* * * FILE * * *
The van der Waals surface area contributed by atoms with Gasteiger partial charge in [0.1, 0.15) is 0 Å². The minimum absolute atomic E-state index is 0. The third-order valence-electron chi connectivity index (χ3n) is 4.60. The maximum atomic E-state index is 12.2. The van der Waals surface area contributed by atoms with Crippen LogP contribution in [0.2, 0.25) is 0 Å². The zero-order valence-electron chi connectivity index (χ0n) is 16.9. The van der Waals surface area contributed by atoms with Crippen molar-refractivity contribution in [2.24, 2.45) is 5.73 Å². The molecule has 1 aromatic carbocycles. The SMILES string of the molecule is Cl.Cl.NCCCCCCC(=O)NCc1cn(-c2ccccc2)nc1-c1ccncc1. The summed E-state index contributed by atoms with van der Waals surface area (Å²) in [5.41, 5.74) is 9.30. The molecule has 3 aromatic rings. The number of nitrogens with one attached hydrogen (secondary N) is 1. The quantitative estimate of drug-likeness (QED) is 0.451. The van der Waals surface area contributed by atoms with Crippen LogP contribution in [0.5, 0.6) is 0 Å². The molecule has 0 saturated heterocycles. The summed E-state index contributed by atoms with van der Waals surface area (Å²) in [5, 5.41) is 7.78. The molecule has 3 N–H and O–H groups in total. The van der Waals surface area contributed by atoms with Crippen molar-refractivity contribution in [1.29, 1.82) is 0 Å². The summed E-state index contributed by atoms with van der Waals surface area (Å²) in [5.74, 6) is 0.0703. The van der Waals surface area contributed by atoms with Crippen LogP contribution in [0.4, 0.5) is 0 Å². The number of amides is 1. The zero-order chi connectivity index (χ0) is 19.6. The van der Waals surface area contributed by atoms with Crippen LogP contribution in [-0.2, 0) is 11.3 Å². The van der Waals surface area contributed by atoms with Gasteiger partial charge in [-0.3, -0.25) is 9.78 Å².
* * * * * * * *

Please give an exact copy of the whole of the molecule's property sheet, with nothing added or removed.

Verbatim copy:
The van der Waals surface area contributed by atoms with Gasteiger partial charge in [0.1, 0.15) is 0 Å². The minimum absolute atomic E-state index is 0. The third-order valence-electron chi connectivity index (χ3n) is 4.60. The maximum atomic E-state index is 12.2. The van der Waals surface area contributed by atoms with Crippen LogP contribution in [0.2, 0.25) is 0 Å². The zero-order valence-electron chi connectivity index (χ0n) is 16.9. The van der Waals surface area contributed by atoms with Crippen molar-refractivity contribution in [2.24, 2.45) is 5.73 Å². The molecule has 1 aromatic carbocycles. The SMILES string of the molecule is Cl.Cl.NCCCCCCC(=O)NCc1cn(-c2ccccc2)nc1-c1ccncc1. The summed E-state index contributed by atoms with van der Waals surface area (Å²) in [5.41, 5.74) is 9.30. The molecule has 3 aromatic rings. The number of nitrogens with one attached hydrogen (secondary N) is 1. The quantitative estimate of drug-likeness (QED) is 0.451. The van der Waals surface area contributed by atoms with Crippen LogP contribution in [0.5, 0.6) is 0 Å². The molecule has 0 saturated heterocycles. The summed E-state index contributed by atoms with van der Waals surface area (Å²) in [5, 5.41) is 7.78. The molecule has 3 N–H and O–H groups in total. The van der Waals surface area contributed by atoms with Crippen molar-refractivity contribution in [1.29, 1.82) is 0 Å². The summed E-state index contributed by atoms with van der Waals surface area (Å²) in [5.74, 6) is 0.0703. The van der Waals surface area contributed by atoms with Crippen LogP contribution in [0.4, 0.5) is 0 Å². The number of amides is 1. The zero-order chi connectivity index (χ0) is 19.6. The van der Waals surface area contributed by atoms with Crippen LogP contribution in [-0.2, 0) is 11.3 Å². The van der Waals surface area contributed by atoms with Gasteiger partial charge in [-0.3, -0.25) is 9.78 Å².